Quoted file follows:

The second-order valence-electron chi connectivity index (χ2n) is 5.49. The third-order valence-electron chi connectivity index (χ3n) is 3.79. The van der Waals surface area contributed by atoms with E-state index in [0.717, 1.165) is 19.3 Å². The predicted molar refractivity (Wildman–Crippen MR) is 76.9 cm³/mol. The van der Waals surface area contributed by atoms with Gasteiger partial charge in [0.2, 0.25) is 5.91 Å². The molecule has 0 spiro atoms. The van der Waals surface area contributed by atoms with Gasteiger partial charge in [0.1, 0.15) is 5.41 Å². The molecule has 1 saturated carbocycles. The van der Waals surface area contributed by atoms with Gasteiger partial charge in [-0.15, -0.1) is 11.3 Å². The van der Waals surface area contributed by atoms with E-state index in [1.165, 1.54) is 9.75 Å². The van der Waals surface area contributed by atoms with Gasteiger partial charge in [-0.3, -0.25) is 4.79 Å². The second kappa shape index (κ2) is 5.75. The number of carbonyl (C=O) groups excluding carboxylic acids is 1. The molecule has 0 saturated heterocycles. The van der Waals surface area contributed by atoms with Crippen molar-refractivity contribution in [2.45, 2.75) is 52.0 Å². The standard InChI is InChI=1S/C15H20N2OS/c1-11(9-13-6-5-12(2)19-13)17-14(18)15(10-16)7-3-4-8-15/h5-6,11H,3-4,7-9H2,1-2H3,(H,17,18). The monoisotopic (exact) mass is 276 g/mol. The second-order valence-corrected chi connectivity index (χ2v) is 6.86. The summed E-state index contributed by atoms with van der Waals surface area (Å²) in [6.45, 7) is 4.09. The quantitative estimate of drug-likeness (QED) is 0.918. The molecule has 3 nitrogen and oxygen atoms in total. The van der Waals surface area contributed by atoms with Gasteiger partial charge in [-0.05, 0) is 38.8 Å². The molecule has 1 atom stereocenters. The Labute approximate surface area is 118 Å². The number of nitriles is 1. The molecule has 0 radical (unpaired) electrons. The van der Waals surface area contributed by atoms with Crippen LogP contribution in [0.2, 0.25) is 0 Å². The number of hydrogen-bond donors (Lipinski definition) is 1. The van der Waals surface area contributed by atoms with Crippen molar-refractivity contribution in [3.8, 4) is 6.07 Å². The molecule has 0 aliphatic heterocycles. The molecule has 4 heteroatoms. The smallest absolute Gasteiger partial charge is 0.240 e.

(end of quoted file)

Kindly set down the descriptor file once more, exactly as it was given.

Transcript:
The second-order valence-electron chi connectivity index (χ2n) is 5.49. The third-order valence-electron chi connectivity index (χ3n) is 3.79. The van der Waals surface area contributed by atoms with E-state index in [0.717, 1.165) is 19.3 Å². The predicted molar refractivity (Wildman–Crippen MR) is 76.9 cm³/mol. The van der Waals surface area contributed by atoms with Gasteiger partial charge in [0.2, 0.25) is 5.91 Å². The molecule has 0 spiro atoms. The van der Waals surface area contributed by atoms with Gasteiger partial charge in [0.1, 0.15) is 5.41 Å². The molecule has 1 saturated carbocycles. The van der Waals surface area contributed by atoms with Gasteiger partial charge in [-0.15, -0.1) is 11.3 Å². The van der Waals surface area contributed by atoms with E-state index in [1.165, 1.54) is 9.75 Å². The van der Waals surface area contributed by atoms with Gasteiger partial charge in [-0.3, -0.25) is 4.79 Å². The second kappa shape index (κ2) is 5.75. The number of carbonyl (C=O) groups excluding carboxylic acids is 1. The molecule has 0 saturated heterocycles. The van der Waals surface area contributed by atoms with Crippen molar-refractivity contribution in [2.45, 2.75) is 52.0 Å². The standard InChI is InChI=1S/C15H20N2OS/c1-11(9-13-6-5-12(2)19-13)17-14(18)15(10-16)7-3-4-8-15/h5-6,11H,3-4,7-9H2,1-2H3,(H,17,18). The monoisotopic (exact) mass is 276 g/mol. The second-order valence-corrected chi connectivity index (χ2v) is 6.86. The summed E-state index contributed by atoms with van der Waals surface area (Å²) in [6.45, 7) is 4.09. The quantitative estimate of drug-likeness (QED) is 0.918. The molecule has 3 nitrogen and oxygen atoms in total. The van der Waals surface area contributed by atoms with Gasteiger partial charge in [-0.05, 0) is 38.8 Å². The molecule has 1 atom stereocenters. The Labute approximate surface area is 118 Å². The number of nitriles is 1. The molecule has 0 radical (unpaired) electrons. The van der Waals surface area contributed by atoms with Crippen LogP contribution in [0.2, 0.25) is 0 Å². The number of hydrogen-bond donors (Lipinski definition) is 1. The van der Waals surface area contributed by atoms with Crippen molar-refractivity contribution in [3.8, 4) is 6.07 Å². The molecule has 0 aliphatic heterocycles. The molecule has 4 heteroatoms. The smallest absolute Gasteiger partial charge is 0.240 e.